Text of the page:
The Blast Heard Round the Country - San Bruno Explosion a Warning for U.S. Communities (p. 1)
Posted on behalf of The Bell Law Firm, PLLC on Sep 16, 2010 in Wrongful Death
Homeowners, regulators, and utility companies in West Virginia and around the country watched in horror as the details of the San Bruno, CA gas explosion emerged. With four people dead, dozens of people injured, and an entire neighborhood leveled, the blast has provided us all with a compelling human drama and a startling wake-up call.
While investigators work to determine the cause of the explosion, others are looking at system-wide root causes. The steel pipe in San Bruno was more than 50 years old, at or just past its life expectancy. Experts note that more than 60 percent of the nation's 2 million miles of pipelines are more than 40 years old. Most are of steel, but others are made of more corrosion-prone metals, including cast-iron. Last year, wooden pipes were discovered in parts of Pennsylvania.
The San Bruno explosion was only one of more than 2,800 significant gas pipeline accidents since 1990, according to federal officials. More than a third of those accidents resulted in deaths and significant injuries .
It's not just the age of the network that has contributed to these failures. These pipelines were originally put in place to support fewer homes. As population has grown - particularly in the suburbs - the pipelines have not expanded. The result is an aging system asked to do much more than it was designed to do. And, that larger population is sitting right on top of that pipeline.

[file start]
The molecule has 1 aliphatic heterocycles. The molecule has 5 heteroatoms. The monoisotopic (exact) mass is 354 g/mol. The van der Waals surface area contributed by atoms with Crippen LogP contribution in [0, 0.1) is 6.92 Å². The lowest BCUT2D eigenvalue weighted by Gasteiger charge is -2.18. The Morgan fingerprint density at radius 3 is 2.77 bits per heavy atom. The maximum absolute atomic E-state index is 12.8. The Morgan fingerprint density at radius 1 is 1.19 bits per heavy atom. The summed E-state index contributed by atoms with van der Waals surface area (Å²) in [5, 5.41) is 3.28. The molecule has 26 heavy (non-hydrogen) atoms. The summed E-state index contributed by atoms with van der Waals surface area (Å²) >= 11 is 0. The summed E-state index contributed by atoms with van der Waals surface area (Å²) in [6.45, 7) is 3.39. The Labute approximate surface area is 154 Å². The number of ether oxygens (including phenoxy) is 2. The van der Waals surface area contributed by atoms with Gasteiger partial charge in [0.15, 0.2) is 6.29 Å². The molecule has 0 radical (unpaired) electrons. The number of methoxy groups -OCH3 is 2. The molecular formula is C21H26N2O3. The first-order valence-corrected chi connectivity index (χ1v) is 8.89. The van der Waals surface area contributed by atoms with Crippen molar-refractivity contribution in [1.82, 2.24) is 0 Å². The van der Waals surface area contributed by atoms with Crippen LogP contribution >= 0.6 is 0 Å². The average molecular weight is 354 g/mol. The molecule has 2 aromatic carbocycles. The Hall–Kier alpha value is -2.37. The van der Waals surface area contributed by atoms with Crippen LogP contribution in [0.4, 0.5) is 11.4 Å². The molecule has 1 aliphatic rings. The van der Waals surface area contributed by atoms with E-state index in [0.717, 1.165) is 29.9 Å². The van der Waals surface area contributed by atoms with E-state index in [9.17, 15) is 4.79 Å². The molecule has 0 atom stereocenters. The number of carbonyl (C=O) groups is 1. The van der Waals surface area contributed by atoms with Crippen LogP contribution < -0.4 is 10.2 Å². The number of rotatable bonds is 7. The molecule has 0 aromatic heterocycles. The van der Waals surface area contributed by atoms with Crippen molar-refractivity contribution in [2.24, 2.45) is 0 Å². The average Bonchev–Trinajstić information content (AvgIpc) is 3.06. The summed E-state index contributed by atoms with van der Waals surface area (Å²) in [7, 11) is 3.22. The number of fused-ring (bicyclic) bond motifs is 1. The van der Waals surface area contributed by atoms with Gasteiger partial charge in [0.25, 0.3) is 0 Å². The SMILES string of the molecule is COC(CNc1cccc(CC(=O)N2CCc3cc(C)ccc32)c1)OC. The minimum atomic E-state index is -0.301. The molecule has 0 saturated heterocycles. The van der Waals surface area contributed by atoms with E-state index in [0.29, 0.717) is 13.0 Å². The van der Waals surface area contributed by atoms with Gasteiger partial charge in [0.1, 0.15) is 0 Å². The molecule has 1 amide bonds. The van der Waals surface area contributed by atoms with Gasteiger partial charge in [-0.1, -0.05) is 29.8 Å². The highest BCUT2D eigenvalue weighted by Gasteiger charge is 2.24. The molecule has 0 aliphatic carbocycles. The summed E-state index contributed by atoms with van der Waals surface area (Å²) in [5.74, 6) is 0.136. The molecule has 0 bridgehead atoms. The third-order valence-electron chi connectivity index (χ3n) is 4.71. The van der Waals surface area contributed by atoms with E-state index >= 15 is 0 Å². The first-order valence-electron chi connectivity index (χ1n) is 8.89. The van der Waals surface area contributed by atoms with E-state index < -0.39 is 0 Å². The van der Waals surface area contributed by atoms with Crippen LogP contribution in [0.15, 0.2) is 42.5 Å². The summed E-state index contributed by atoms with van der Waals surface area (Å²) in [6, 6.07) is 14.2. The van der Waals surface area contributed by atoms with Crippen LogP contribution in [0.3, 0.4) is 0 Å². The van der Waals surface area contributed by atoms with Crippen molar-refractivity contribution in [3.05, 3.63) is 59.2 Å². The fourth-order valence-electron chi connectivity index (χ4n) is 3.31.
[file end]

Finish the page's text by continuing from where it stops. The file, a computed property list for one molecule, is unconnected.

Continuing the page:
Utilities categorize locations with larger populations as "high consequence areas." The designation, however, has no relation to safety. Nationwide, about 7 percent of the gas transmission lines are located in high consequence areas - that translates into 21,000 miles of pipeline.
Ensuring the safety of the network is an enormous task, shared by state and federal regulators and the utilities themselves. In our next post, we will explore how these organizations come together to plan, to inspect, and to improve our aging infrastructure. We will address this in more detail in our next post.
Resource: Fox News "Aging Gas Pipes at Risk of Erupting Nationwide" 9/14/10